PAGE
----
In 2018 the first genetically modified babies were reportedly born in China, made possible by the invention of CRISPR technology in 2012. This controversial advancement overturned the pre-existing moral consensus, which had held for over fifty years before: while gene editing an adult person was morally acceptable, modifying babies, and thus subsequent generations, crossed a significant moral line. If this line is passed over, scientists will be left without an agreed-upon ethical limit. What do we do now? John H. Evans here provides a meta-level guide to how these debates move forward and their significance to society. He explains how the bioethical debate has long been characterized as a slippery slope, with consensually ethical use at the top, nightmarish dystopia at the bottom, and specific agreed-upon limits in between, which draw the lines between the ethical and the unethical. Evans frames his analysis around these limits, or barriers. Historically they have existed to guide scientists and to prevent the debate from slipping down the metaphorical slope into unacceptable eugenicist possibilities, such as in Aldous Huxley's novel Brave New World or the movie Gattaca. Evans examines the history of how barriers were placed, then fell, then replaced by new ones, and discusses how these insights inform where the debate may head. He evaluates other proposed barriers relevant to where we are now, projects that most of the barriers suggested by scientists and bioethicists will not hold, and cautiously identifies a few that could serve as the moral boundary for the next generation. At a critical time in this new era of intervention in the human genome, The Human Gene Editing Debate provides a necessary, comprehensive analysis of the conversation's direction, past, present, and future.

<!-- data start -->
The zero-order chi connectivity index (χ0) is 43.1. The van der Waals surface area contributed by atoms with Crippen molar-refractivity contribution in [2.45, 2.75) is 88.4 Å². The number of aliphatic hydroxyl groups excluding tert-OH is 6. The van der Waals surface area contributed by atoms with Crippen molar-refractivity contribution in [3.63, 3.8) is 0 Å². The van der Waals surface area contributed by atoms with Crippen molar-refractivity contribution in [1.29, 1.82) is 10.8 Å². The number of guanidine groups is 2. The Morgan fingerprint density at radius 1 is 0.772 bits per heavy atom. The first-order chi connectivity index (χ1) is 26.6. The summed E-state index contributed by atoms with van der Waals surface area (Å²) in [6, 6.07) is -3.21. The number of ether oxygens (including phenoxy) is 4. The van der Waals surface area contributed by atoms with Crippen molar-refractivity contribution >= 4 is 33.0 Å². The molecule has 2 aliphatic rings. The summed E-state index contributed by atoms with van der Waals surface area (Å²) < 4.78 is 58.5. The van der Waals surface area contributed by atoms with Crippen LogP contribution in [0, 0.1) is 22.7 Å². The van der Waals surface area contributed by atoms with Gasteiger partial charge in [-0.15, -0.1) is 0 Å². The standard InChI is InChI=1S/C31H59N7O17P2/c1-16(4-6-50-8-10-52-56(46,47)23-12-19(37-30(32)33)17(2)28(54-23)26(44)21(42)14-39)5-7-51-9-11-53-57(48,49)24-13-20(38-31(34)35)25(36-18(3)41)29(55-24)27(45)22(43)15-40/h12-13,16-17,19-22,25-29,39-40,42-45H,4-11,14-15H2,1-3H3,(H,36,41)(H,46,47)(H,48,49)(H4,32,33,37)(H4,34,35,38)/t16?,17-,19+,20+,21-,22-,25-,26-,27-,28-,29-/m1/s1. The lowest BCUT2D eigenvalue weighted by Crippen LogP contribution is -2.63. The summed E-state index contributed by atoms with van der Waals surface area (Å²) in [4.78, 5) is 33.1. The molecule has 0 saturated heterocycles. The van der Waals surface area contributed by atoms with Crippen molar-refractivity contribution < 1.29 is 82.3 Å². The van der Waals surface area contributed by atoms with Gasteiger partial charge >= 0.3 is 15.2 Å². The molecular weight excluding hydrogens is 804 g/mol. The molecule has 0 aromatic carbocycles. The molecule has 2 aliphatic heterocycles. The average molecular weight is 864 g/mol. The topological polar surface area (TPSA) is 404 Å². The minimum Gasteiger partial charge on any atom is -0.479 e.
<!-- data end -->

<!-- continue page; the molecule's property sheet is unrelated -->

The Politics of Heredity

Curt Stern , Principles of Human Genetics ( San Francisco : W. H. Freeman , 1949 ) , p . 603 . 25. I say " broadly defined " because genetics has ... On developments in human cytogenetics , see Daniel J. Kevles , In the Name of Eugenics ...

Author: Diane B. Paul

Publisher: SUNY Press

ISBN: 079143821X

Category: Medical

Page: 219

View: 998


Explores the political forces underlying shifts in thinking about the respective influence of heredity and environment in shaping human behavior, and the feasibility and morality of eugenics.